academic developments funded by largely the Wellcome Trust and
the Medical Research Council. That is absolutely a correct analysis.
The NHS itself has put very little resource into this area in
terms of NHS funded consultant posts. It is also true that it
is an attractive speciality; we are fortunate in that extremely
bright people want to come into it, but they are put off if, for
obvious reasons, there does not seem to be an exit.
49. The paradox is that microbiology, which
is very closely related, has a big problem in attracting people
and maintaining people in the discipline. I wanted to ask you
a question later, but perhaps we can deal with it now instead
of later, is there no way of bringing the training of microbiology
and infectious diseases together because you would then cancel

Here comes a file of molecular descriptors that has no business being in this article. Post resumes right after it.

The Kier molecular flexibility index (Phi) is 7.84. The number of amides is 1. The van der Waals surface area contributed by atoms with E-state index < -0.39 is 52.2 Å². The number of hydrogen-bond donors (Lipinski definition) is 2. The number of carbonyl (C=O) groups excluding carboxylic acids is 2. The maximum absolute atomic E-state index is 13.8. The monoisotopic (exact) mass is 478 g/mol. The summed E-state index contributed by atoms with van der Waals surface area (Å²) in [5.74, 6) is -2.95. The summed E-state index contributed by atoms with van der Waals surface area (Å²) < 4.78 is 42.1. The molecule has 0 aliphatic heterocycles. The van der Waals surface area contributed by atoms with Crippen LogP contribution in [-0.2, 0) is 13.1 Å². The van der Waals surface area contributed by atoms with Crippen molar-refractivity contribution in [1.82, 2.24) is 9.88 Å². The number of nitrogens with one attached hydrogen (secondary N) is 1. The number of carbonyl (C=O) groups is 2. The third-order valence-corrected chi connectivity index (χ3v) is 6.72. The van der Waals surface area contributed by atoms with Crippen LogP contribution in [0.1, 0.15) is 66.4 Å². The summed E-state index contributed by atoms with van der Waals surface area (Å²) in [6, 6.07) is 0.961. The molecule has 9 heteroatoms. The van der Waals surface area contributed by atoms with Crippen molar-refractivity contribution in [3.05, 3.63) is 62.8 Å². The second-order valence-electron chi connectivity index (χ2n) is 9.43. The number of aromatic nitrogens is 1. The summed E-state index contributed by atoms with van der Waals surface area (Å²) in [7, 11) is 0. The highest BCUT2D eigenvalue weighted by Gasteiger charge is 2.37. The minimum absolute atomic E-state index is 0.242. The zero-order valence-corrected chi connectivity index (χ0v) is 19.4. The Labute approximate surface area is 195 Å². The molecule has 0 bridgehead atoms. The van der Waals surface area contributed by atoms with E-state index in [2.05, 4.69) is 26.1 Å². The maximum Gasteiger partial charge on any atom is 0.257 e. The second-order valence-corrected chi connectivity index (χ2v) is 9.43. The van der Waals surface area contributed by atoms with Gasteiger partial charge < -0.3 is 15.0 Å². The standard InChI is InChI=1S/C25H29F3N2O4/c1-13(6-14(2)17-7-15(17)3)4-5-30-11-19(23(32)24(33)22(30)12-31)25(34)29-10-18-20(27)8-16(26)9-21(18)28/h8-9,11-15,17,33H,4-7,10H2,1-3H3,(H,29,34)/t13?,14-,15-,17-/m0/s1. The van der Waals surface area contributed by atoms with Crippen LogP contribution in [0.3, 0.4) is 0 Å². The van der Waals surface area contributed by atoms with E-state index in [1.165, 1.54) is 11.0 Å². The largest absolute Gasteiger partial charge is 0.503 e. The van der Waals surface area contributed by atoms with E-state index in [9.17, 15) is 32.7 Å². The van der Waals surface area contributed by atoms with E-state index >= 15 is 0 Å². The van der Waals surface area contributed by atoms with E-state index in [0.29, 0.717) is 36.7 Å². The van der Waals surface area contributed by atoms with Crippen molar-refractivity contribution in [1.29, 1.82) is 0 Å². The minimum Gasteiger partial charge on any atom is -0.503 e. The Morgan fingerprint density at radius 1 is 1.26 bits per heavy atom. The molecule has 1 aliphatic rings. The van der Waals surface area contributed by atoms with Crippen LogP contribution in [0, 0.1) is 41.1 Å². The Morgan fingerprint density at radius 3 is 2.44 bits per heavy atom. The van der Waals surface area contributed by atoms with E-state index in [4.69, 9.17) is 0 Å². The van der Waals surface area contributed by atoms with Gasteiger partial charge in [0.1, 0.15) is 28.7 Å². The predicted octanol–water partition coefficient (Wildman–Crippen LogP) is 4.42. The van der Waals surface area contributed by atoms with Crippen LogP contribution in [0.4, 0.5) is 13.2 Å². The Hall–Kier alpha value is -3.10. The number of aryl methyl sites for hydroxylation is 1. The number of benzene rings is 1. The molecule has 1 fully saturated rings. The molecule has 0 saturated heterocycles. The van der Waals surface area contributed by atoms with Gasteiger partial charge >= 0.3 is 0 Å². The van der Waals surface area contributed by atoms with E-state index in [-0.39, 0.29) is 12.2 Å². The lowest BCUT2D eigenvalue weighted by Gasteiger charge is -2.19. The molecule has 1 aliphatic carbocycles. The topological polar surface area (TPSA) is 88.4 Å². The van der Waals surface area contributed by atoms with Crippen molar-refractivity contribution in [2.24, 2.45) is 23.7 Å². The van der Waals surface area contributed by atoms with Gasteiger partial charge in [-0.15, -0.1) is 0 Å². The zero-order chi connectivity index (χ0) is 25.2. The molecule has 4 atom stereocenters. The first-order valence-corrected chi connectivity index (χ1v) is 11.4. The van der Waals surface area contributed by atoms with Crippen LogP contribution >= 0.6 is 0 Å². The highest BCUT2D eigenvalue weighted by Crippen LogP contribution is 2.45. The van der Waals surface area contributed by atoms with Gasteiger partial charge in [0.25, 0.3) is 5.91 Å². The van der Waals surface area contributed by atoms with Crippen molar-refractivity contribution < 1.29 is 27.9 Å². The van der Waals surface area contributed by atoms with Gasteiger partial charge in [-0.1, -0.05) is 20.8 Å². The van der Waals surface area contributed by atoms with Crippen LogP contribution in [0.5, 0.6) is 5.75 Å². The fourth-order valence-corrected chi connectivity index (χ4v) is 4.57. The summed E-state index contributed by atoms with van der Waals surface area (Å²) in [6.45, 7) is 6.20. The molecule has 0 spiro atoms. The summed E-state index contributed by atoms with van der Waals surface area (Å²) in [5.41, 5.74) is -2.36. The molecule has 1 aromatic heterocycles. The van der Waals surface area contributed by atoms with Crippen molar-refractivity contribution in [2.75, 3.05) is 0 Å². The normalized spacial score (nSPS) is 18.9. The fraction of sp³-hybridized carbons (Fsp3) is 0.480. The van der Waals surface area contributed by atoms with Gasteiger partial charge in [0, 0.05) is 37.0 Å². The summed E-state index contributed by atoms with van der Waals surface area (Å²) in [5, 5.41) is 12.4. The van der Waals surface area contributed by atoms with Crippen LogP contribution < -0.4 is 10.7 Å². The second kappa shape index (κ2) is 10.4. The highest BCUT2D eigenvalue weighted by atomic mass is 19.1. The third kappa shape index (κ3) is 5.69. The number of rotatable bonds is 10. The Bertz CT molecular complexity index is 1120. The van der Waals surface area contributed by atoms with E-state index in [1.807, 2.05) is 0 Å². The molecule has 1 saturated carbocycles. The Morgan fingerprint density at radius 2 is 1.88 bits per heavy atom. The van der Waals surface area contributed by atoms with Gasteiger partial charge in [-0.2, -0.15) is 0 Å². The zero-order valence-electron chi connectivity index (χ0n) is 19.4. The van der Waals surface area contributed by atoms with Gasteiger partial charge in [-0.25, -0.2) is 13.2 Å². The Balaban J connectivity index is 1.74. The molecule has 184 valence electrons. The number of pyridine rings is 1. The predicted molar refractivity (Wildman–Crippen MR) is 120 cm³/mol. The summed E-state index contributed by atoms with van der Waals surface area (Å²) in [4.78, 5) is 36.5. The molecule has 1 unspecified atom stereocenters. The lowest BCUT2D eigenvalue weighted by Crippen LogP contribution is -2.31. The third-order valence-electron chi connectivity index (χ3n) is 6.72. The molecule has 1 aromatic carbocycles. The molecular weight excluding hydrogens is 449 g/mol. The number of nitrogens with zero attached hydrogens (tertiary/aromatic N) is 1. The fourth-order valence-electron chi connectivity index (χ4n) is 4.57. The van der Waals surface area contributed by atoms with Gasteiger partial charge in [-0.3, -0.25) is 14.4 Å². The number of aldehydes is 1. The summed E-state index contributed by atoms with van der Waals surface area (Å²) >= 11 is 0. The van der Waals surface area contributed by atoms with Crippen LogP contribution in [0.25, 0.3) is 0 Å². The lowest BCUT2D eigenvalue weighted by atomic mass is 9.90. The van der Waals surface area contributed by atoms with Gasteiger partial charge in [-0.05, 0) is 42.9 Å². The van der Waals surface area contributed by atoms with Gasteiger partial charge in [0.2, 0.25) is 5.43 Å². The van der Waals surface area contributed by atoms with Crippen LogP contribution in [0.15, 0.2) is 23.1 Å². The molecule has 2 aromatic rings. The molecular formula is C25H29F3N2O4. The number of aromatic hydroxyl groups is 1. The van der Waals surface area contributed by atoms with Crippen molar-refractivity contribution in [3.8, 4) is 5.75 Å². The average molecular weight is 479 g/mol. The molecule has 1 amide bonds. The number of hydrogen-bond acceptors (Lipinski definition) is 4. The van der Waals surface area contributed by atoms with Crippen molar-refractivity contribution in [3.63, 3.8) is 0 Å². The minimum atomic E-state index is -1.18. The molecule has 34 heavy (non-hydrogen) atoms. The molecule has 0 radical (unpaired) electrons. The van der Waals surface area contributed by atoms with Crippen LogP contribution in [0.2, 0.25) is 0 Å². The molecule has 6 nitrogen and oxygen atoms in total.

out the problems on each side?
(Professor Sir Peter Lachmann) That has largely happened.
The two colleges (the Royal College of Physicians and the Royal
College of Pathologists) agreed on joint training about 10 years
ago, but it has taken rather a long time to get going. One of
your specialist advisors runs a joint training program for microbiologists
and infectious diseases physicians in a leading London teaching
- Do you think it will then answer the problem?
(Professor Pennington) In the fullness of time, yes,
but it is a question of how long that will be.
Lord McColl of Dulwich
51. Is the problem not much more deep-seated?
Given that young people go into some branch of medicine and although
the senior training posts are matched to the number of consultant
vacancies, at the lower level no-one has ever accused the system
of matching anything. There is just a great hoard of people with
no future at all, no security, and is it not time that we followed
the line of most other countries where if somebody wants to go
into, say, surgery or medicine or obstetrics or microbiology,